Kayenta Mine is located on reservation lands on a highland plateau called Black Mesa in Northeast Arizona. The mine operates through lease agreements with the Navajo Nation and Hopi Tribe and supplies approximately 7.5 million tons of low-sulfur thermal coal annually to Navajo Generating Station near Page, Ariz., under a long-term contract. In 2013, the mine sold 7.9 million tons of coal.
Mining at Kayenta occurs under complex geological conditions, with coal extracted from multiple seams and splits of seams ranging in thickness from 3 to 15 feet. Coal is crushed then carried via conveyor approximately 17 miles to storage silos, where it is loaded on a closed loop electric train and transported approximately 80 miles to an electrical generating station that generates more than 2,250 megawatts of affordable and reliable electricity for businesses and households across the Southwest.
Peabody’s Arizona operations have injected an estimated $3 billion in economic benefits for tribal communities. For example, native people comprise more than 90 percent of Kayenta Mine’s more than 430-person workforce. Operations at the adjacent Black Mesa Mine have been suspended, and Peabody is currently pursuing coal-related opportunities with both tribes that would develop new energy markets, creating high-paying jobs and economic development opportunities for the tribes.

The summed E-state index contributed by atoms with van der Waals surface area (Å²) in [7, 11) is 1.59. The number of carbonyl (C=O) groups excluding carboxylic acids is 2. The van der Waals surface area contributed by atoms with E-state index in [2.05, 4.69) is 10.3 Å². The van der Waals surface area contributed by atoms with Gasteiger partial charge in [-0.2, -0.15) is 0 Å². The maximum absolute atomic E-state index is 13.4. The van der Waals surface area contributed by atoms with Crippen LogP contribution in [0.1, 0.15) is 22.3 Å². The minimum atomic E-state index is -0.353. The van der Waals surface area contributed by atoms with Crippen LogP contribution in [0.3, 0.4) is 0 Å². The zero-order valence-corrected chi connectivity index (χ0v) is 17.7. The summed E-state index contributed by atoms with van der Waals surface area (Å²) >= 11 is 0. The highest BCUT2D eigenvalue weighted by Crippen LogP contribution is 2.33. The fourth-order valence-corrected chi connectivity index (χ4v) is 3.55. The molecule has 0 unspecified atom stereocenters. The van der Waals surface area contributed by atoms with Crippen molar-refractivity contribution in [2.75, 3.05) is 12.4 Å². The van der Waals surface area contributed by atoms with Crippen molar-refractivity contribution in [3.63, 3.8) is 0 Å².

Peabody's Arizona operations have earned numerous awards for industry-leading efforts to reclaim mined lands in a manner that also preserves cultural ways. On Black Mesa, leading-edge technology is used to return land to a condition that typically is 20 times more productive than native range, and more than 15,000 acres have been restored for grazing, wildlife habitat and plant cultivation. The company’s efforts have earned national recognition, including the "Silver" Good Neighbor and National Reclamation Excellence honors from the U.S. Department of the Interior in 2005 and the "Gold" Good Neighbor Award and Director's Award in 2003. Peabody also received international recognition by placing in the top 2 percent among more than 700 entries in the 2006 Energy Globe Awards for creating a global model for sustainability on Arizona's Black Mesa.